play_position = 0;
    else 
      play_position++;
    
    timer = 0;
    dirty = true;
  }
  else timer++;
  
  // ...

In draw() we check timer against STEP_TIME. If they are equal, we process the next step, which in this case simply means incrementing play_position, which must be wrapped to 0 if it’s at the end. We reset timer so it can count back up, and set the dirty flag so the grid redraws.

You can change the speed by altering STEP_TIME.

For the redraw we add highlighting for the play position. Note how the multiply by 15 has been decreased to 11 to provide another mid-level brightness. We now have a series of brightness levels helping to indicate playback, lit keys, and currently active keys:

int highlight;

// display steps
for(int x=0;x<16;x++) {
	// highlight the play position
 	if(x == play_position)
   		highlight = 4;
	else 
   		highlight = 0;
   
 	for(int y=0;y<6;y++)
   		led[y][x] = step[y][x] * 11 + highlight;
}

During this loop which copies steps to the grid, we check if we’re updating a column that is the play position. If so, we increase the highlight value. By adding this value during the copy we’ll get a nice effect of an overlaid translucent bar.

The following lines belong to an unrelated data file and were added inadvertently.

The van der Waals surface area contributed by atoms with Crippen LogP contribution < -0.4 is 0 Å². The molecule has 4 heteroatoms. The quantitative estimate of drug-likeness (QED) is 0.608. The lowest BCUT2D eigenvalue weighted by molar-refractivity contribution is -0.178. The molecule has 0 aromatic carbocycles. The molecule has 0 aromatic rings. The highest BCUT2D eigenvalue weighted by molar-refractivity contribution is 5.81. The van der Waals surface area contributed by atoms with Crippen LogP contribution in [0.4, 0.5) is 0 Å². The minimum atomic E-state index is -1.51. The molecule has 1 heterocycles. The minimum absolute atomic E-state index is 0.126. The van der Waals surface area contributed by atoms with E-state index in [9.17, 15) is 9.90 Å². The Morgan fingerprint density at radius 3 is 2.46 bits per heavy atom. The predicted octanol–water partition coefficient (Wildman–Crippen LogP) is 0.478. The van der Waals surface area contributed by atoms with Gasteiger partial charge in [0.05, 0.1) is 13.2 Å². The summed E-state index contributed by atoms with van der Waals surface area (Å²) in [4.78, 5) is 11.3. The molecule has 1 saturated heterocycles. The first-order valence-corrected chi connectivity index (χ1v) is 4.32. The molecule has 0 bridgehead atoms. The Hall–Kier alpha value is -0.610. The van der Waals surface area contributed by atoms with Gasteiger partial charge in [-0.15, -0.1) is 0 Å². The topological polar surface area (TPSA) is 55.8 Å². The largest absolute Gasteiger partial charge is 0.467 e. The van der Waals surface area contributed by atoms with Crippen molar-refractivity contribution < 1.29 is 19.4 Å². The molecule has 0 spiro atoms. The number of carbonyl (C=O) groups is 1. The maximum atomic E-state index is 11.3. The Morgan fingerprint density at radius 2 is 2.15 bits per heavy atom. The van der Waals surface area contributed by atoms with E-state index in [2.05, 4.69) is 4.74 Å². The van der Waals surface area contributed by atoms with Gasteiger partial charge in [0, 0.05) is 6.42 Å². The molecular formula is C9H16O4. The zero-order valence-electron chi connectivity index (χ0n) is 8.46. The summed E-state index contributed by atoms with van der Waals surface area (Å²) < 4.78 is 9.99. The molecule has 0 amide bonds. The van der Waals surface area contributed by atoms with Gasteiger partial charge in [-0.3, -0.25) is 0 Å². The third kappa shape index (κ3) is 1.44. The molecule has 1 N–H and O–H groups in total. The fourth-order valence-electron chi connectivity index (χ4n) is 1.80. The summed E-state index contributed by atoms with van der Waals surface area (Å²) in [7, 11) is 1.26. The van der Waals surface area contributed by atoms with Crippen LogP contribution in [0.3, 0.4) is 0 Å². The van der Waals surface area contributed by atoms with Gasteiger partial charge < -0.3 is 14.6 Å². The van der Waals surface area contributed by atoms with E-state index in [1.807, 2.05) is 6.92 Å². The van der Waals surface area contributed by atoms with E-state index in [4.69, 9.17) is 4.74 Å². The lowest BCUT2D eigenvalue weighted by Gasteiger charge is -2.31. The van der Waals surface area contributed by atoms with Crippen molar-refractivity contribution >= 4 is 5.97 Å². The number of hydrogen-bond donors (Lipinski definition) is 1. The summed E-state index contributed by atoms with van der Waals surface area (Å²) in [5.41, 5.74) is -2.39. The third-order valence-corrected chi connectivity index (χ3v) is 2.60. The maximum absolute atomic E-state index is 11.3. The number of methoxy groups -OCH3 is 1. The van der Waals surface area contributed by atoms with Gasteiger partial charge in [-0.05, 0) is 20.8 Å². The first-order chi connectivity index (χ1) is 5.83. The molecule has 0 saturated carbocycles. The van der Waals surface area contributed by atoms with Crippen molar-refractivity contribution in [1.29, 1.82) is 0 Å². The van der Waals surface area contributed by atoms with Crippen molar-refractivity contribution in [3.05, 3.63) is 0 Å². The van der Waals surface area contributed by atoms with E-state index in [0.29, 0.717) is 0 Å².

3.3 Triggers

See grid_studies_3_3.pde for this step.

When the playhead advances to a new row we want something to happen which corresponds to the toggled-on rows. We’ll do two things: we’ll show separate visual feedback on the grid in the second-to-last (trigger) row, and we’ll call a draw something to the computer screen.

Drawing the trigger row happens entirely in the draw():

// draw trigger bar and on-states
for(int x=0;x<16;x++)
	led[6][x] = 4;    
for(int y=0;y<6;y++)
	if(step[y][play_position] == 1)
		led[6][y] = 15;

First we create a dim row (level 4 is fairly dim). Then we search through the step array at the current play position, showing a bright indicator for each on state. This displays a sort of horizontal correlation of rows (or “channels”) 1-6 current state.